[iii] Developing an Effective Evaluation Plan. Atlanta, Georgia: Centers for Disease Control and Prevention, National Center for Chronic Disease Prevention and Health Promotion, Office on Smoking and Health; Division of Nutrition, Physical Activity, and Obesity, 2011.
[iv] The Grant Helpers.com. Five Key Elements of an Effective Sustainability Plan. 2014. Retrieved on March 2, 2017. http://www.thegranthelpers.com/blog/bid/204687/The-Five-Key-Elements-of-an-Effective-Sustainability-Plan-for-Grants
[v] Baldrige Performance Excellence Program. 2017. 2017–2018 Criteria for Performance Excellence.
Gaithersburg, MD: U.S. Department of Commerce, National Institute of Standards and Technology. http://www.nist.gov/baldrige
This article was written by Brendan L. Ashby, MBA, MPH, MCHES, FACHE, Dean of Health Sciences and Service Programs, Saint Paul College for the “Networking News” monthly newsletter. The Network Technical Assistance Project is funded by the Federal Office of Rural Health Policy, Health Resources and Services Administration, U.S. Department of Health and Human Services through a contract to Rural Health Innovations, LLC, a subsidiary of the National Rural Health Resource Center.
Having been involved in the development and leadership of rural based healthcare networks in Minnesota and health workforce training in post-secondary academic institutions has shown me the importance of strategic planning. As network leaders, our charge is to assess the viability of the current or emerging network, gauge if the network is tactically positioned to meet its goals and objectives, and identify which strategic concerns and challenges warrant immediate leadership attention (Ashby, 2014). However, as important as strategic planning is, I have found it useful to adopt a mindset of strategic process that involves strategic thinking, acting, and learning that are just as important if not more important than any approach to strategic planning (Ashby, 2014). To help foster that mindset of strategic process, I want to share two of the tools that have helped my stakeholders and me-the Business Model Canvas and Strategy Change Cycle.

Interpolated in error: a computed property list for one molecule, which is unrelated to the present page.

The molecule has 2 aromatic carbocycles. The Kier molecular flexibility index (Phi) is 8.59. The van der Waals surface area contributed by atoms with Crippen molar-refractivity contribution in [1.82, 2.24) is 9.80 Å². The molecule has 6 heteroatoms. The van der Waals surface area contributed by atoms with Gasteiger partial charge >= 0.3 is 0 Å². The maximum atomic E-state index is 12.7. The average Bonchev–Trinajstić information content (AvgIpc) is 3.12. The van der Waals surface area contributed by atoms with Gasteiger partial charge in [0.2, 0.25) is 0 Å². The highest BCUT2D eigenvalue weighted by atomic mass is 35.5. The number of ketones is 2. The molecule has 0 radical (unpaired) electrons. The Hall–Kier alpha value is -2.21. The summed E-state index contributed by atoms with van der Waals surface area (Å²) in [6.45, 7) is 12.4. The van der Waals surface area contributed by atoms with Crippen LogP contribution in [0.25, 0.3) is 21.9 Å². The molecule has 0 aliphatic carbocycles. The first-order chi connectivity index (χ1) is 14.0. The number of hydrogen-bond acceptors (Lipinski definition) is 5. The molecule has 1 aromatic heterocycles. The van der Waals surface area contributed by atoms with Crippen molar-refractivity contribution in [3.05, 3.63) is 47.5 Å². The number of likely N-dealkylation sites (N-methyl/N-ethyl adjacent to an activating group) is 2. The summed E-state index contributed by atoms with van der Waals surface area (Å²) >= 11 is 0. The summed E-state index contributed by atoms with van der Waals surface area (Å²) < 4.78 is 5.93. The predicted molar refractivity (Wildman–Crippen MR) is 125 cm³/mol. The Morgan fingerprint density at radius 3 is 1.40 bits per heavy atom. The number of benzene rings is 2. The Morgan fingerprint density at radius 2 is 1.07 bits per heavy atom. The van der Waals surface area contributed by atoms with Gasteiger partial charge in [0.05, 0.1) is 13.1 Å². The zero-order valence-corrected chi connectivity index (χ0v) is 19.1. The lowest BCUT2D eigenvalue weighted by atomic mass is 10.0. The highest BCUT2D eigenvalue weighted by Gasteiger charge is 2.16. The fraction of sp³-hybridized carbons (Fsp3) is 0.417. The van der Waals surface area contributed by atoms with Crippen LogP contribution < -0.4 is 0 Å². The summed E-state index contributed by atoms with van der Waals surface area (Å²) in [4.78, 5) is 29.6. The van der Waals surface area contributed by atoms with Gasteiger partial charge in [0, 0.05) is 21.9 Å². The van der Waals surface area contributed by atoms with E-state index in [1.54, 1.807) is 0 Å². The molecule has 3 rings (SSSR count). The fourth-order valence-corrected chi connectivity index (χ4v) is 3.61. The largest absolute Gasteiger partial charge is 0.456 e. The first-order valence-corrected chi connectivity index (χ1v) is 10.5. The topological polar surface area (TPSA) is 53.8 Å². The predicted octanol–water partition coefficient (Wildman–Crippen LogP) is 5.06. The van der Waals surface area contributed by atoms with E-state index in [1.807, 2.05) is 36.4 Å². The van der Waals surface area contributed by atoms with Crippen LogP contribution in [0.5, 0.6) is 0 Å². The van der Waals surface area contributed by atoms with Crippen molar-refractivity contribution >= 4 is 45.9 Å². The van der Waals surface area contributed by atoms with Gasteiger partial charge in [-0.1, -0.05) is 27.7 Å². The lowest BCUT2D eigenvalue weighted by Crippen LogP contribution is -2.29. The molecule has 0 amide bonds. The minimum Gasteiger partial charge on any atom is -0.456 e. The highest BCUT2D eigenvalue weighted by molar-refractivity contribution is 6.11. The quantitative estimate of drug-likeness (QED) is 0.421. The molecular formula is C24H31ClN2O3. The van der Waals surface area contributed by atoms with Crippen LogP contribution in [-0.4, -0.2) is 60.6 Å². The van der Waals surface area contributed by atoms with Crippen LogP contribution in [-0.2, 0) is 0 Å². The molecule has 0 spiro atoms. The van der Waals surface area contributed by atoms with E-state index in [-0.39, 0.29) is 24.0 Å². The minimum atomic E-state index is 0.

Business Model Canvas
When I was preparing for strategic planning sessions with my network, I wanted a novel approach and a colleague of mine suggested I try to develop business model canvases that she had effectively incorporated into her strategy sessions. The Business Model Canvas is a strategic tool developed by Alexander Osterwalder and Yves Pigneur as a way to visually capture and describe a network’s business model. I have had great success when using the business model canvas, especially when engaging reticent stakeholders that might have limited experience in any type of strategy planning or experts who appreciate the pragmatic framework. This unpretentious but powerful tool can demonstrate what is happening within a network and its value proposition in nine key areas:
Strategy Change Cycle
The Strategy Change Cycle developed by John M. Bryson can assist network leaders to figure out what the challenges are and provides ten steps to work through the strategic planning process. The strategy cycle will help network leaders think about your stakeholders and who needs to be part of the discussion; what details does the network leadership need and if you are missing any information; how you are going to implement this strategy process; if this is realistic; and lastly how can we create the highest enduring value for the people that your network serves (Ashby 2014).
The ten steps are as follows:
The final steps of using both the Business Model Canvas and Strategy Change Cycle will occur when your network reassess your identified strategies and remember to be agile, change when necessary, and make corrections as needed. You need to constantly be thinking strategically. Remember, this is a process and not a one-time project. If you keep that in mind then you will be successful.
Ashby, B.L. (2014). Topic Based Essay. Creighton University, Omaha, NE.
Bryson, J. M. (2011). Strategic planning for public and nonprofit organizations. San Francisco, CA, USA: Jossey-Bass.
Osterwalder, A., & Pigneur, Y. (2010). Business model generation. Hoboken, NJ, USA: John Wiley & Sons.
Thompson, A. A., Peteraf, M. A., Gamble, J. E., & Strickland III, A. J. (2014). Crafting and executing strategy: Concepts and readings (Vol. 19th ed.). New York, NY, USA: McGraw-Hill Irwin.
The National Rural Health Resource Center (The Center) is a nonprofit organization dedicated to sustaining and improving health care in rural communities. Rural Health Innovations, LLC is a subsidiary of the National Rural Health Resource Center.